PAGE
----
Ah, Teddy -- what a warrior for social justice (take that, those of you who use SJW as an insult), fists clenched, wielding time disruption like a bomb in the cause of love and understanding, determined to forever destroy the infinite loop of hate. It takes her a while, in this book, to start fighting, though.
Teddy was born in a future where danger, darkness, and negativity have been abolished, and so has love -- too disruptive. Freedom and knowledge are too dangerous, too. Time travel has been invented; Teddy works for an agency that aims to prevent anyone using time travel to change the future; whenever there is a time disruption something comes into existence, an "anomaly," usually an object. A woman named Tina runs the agency and invented a gadget that erases time anomalies (and has more sinister effects, as we learn) -- it's her creed that the present state of the world is perfect and the future must never alter. Teddy has been obediently agreeing, and living a drab life, although she may be the world's most powerful time-manipulator, but then one anomaly turns out to be a purple-haired woman (dubbed "Ano" short for anomaly), who Teddy falls instantly in love with and will not agree to erase; Teddy wants the two of them to hide in a backwater of time, but Ano has more revolutionary ideas, and so do a multitude of other versions of Teddy....
I can't praise the art and visual storytelling here enough. Making a story this complex comprehensible, with its leaps in time, multiple timelines, multiple versions of the same character, is no mean challenge; Elsa Charretier does it with dazzling brio, establishing visual cues to guide the reader, such as shapes and color schemes, and filling the pages with dynamic motion that tells the story. Plus there are creative ways of representing Teddy's thoughts such as decision trees and conversations with other versions of herself; it's humorous, colorful, and vivid.
Then there's the story; as much a manifesto as a narrative, but what a well-written one. Characters are somewhat caricatured, but they play their parts well enough, and the love story of Teddy and Ano is pretty touching. The plot development is what it takes to shake Teddy out of her pessimistic conviction that human nature never changes, an infinite loop; after all, even in her "safe" time people are hated (time agents call Ano an "abomination"). Given that the struggle for racial civil rights is a recurring theme in this story (a key event in Teddy's career was witnessing an act of Klan violence in 1964 Mississippi), it's with conscious irony that the authors made Tina black. The reason the loop is infinite, after all, is that anyone, no matter what exclusion they or others like them have suffered, can and usually will turn around and find someone else to exclude. So believing that tolerance can keep expanding takes a real leap of faith.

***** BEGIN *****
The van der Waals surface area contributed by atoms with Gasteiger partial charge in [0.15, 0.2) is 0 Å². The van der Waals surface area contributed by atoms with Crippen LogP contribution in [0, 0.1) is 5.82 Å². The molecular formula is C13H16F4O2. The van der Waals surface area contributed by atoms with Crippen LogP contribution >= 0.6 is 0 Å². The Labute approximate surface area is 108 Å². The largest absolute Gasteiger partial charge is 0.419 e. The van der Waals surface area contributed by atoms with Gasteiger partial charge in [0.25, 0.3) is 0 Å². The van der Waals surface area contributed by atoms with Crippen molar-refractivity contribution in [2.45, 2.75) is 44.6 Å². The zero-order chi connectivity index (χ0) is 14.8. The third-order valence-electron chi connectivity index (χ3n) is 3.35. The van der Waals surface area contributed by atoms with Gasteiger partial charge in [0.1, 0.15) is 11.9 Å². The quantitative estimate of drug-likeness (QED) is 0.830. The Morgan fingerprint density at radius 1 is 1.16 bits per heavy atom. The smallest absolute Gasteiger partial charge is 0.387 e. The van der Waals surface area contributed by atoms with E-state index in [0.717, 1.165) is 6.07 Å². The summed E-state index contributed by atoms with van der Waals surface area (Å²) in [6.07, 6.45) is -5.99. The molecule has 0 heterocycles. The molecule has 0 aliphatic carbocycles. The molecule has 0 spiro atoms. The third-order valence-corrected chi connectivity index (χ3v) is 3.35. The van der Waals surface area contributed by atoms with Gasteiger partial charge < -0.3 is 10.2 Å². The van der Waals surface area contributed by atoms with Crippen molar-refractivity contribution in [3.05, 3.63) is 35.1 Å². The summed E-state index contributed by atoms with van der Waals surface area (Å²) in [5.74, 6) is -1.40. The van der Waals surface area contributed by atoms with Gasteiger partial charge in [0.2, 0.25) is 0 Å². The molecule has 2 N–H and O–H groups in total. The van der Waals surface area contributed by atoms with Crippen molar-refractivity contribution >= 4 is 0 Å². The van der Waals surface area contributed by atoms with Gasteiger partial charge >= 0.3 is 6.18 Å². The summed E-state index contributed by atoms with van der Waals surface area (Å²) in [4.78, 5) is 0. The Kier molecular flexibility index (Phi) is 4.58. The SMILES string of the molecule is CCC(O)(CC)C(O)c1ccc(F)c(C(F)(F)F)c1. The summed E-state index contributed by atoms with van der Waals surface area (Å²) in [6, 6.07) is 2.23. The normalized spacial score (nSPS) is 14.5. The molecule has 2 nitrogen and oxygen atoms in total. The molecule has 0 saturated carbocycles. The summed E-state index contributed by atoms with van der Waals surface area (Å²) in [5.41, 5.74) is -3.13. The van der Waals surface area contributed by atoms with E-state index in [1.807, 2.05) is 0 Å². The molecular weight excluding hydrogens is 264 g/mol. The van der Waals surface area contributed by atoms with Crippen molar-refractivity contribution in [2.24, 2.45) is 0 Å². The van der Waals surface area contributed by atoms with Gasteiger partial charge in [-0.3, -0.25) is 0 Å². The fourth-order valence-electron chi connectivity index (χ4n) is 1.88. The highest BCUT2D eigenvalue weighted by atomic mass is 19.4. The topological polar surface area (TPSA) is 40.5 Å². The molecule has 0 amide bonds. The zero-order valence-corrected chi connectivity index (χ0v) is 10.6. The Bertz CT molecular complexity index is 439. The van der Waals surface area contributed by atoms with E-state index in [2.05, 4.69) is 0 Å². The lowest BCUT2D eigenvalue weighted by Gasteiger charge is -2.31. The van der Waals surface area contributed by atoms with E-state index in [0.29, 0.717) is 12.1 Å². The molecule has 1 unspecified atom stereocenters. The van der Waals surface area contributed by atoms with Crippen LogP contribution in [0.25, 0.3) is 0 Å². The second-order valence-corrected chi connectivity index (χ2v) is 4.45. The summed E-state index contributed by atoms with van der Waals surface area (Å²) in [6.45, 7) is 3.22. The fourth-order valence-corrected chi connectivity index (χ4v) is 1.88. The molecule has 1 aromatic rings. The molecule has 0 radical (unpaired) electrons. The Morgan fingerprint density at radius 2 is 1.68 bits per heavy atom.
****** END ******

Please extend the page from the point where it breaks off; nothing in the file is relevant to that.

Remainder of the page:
I have only one real complaint, and that's the translation; it would hardly be going too far to call it dreadful. I have only been able to find bits and pieces of the French version on line, but just looking at the English shows a multitude of faults. What exactly is a line like "Passiveness and cowardice are parents of humanity" supposed to mean? There were at least a half dozen times I wished I could check the original to figure out what was really being said. A couple of times Ano apparently cracks a dirty joke, but it's incomprehensible in English. The French version calls people creating time anomalies "forgeurs"; this is simply translated as "forgers", but that is not quite an equivalent word. Anyone with a basic competence in English should know we no longer use "men" to refer to all humankind, even if "les hommes" is still acceptable in French. And on and on.
Well, even if the words get a bit lost, the story and the art are there... and can be thoroughly enjoyed as a funny, exciting, militant experience.